That means ML gets better—far faster, more accurate and more highly attuned to nuance in the data—over time. But at no point does it decide on its own to take on another, totally unrelated task. If another task is required, humans must train ML on different data sets suitable for the new task. Therefore, ML exists in many different applications, performing tasks directly related to each application’s business purpose. This is why you may have many different ML-infused computer programs operating throughout the company.
Financial Forecasting Challenges
The three primary challenges in financial forecasting today are limitations in: humans, models and tools.
People are limited by time and in their ability to perform pattern recognition and consume large volumes of data. On the mathematical side, older models/calculations, the number of data inputs, the volume of data, the number of data sources and underlying assumptions greatly affect the accuracy and usefulness of outputs. From the executive perspective, traditional and familiar tools limit innovation and problem-solving.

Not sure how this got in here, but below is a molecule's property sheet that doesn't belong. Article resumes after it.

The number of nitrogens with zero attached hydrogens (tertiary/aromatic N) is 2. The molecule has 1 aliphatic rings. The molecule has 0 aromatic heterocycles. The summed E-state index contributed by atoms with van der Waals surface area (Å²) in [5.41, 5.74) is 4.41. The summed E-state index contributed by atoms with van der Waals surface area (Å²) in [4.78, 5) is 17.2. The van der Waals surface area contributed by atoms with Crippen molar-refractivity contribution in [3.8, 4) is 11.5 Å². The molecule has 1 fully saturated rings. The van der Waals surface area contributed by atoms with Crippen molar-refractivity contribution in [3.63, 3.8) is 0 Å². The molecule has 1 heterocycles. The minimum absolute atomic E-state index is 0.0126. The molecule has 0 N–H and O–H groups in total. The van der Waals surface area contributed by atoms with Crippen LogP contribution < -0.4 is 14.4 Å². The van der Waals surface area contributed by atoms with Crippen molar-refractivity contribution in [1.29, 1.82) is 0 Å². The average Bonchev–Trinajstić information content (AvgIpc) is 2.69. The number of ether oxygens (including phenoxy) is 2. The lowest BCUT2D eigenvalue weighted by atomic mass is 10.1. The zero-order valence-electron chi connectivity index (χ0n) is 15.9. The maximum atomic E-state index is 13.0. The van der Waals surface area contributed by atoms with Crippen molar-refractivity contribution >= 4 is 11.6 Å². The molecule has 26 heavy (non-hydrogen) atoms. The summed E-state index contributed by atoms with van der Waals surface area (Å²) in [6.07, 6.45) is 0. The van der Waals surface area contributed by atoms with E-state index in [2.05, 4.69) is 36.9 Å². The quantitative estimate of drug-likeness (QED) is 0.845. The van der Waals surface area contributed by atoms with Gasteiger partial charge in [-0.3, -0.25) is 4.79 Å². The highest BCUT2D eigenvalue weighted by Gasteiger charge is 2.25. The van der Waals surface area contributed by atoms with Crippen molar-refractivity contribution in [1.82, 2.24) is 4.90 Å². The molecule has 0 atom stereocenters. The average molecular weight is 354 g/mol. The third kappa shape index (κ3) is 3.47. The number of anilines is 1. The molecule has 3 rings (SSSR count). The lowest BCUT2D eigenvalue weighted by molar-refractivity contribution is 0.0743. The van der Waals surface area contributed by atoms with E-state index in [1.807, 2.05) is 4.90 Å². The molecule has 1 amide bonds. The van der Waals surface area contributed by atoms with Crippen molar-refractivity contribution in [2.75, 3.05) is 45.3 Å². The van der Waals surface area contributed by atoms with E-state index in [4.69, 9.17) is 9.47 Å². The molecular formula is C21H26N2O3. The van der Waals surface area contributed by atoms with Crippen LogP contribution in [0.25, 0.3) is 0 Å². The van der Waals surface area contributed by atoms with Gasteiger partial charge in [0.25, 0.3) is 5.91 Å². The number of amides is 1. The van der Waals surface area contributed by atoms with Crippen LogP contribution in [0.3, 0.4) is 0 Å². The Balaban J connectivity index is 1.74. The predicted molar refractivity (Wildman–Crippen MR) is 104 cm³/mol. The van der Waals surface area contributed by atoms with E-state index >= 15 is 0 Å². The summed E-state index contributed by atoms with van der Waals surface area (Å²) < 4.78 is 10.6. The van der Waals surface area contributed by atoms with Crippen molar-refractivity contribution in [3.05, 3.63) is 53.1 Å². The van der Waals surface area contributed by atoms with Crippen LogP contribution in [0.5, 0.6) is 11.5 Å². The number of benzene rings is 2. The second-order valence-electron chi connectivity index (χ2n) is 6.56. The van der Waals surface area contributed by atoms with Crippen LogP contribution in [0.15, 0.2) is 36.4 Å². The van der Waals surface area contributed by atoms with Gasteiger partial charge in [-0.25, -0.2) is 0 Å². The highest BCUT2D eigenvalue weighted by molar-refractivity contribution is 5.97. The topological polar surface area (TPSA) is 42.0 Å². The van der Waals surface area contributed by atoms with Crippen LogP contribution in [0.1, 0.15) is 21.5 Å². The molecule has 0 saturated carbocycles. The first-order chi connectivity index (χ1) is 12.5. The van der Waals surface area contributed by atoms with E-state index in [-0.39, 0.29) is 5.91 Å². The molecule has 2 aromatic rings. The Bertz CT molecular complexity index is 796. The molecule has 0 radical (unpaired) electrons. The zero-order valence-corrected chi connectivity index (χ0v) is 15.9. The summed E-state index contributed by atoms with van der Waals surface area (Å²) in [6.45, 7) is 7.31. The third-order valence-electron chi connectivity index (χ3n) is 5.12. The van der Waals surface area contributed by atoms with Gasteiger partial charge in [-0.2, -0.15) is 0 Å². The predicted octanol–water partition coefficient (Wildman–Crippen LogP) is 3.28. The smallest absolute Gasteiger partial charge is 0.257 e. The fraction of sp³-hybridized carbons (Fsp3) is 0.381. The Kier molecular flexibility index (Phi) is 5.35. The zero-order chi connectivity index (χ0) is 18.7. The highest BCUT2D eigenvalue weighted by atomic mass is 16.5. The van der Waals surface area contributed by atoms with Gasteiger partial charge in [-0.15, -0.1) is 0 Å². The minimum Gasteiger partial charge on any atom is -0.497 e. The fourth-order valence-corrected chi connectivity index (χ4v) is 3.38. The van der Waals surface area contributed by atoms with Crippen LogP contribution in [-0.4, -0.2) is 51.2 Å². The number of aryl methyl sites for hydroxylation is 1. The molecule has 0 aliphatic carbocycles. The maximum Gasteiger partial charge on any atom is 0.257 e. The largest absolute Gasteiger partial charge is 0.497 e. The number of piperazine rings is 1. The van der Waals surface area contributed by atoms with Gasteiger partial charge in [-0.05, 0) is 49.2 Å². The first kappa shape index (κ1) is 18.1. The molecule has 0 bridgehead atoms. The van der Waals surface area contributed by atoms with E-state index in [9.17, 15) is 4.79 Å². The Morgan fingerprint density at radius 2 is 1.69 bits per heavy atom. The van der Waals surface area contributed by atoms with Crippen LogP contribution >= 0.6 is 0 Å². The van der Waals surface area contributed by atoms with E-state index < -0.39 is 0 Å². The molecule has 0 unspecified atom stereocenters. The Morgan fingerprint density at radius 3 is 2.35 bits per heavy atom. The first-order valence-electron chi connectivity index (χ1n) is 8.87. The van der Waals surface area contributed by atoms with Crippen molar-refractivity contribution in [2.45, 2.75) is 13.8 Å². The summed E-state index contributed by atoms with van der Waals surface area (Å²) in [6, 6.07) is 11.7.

Advantages of Machine Learning in Financial Forecasting
Machine learning adds several significant advantages to financial forecasting, all of which stem from a central theme: reducing or eliminating limitations.
With machine learning, business can use more data from more sources and conduct more complex and sophisticated querying of that data, producing accurate forecasts faster. This far exceeds the limits of traditional spreadsheets and financial software. However, there is an ongoing shortage of AI engineers who are needed to program and train AI, and while there are companies conducting their own AI projects, many prefer to use commercial software with pre-trained AI embedded. Other software vendors embed ML algorithms that your finance team can train, or add training, as needed.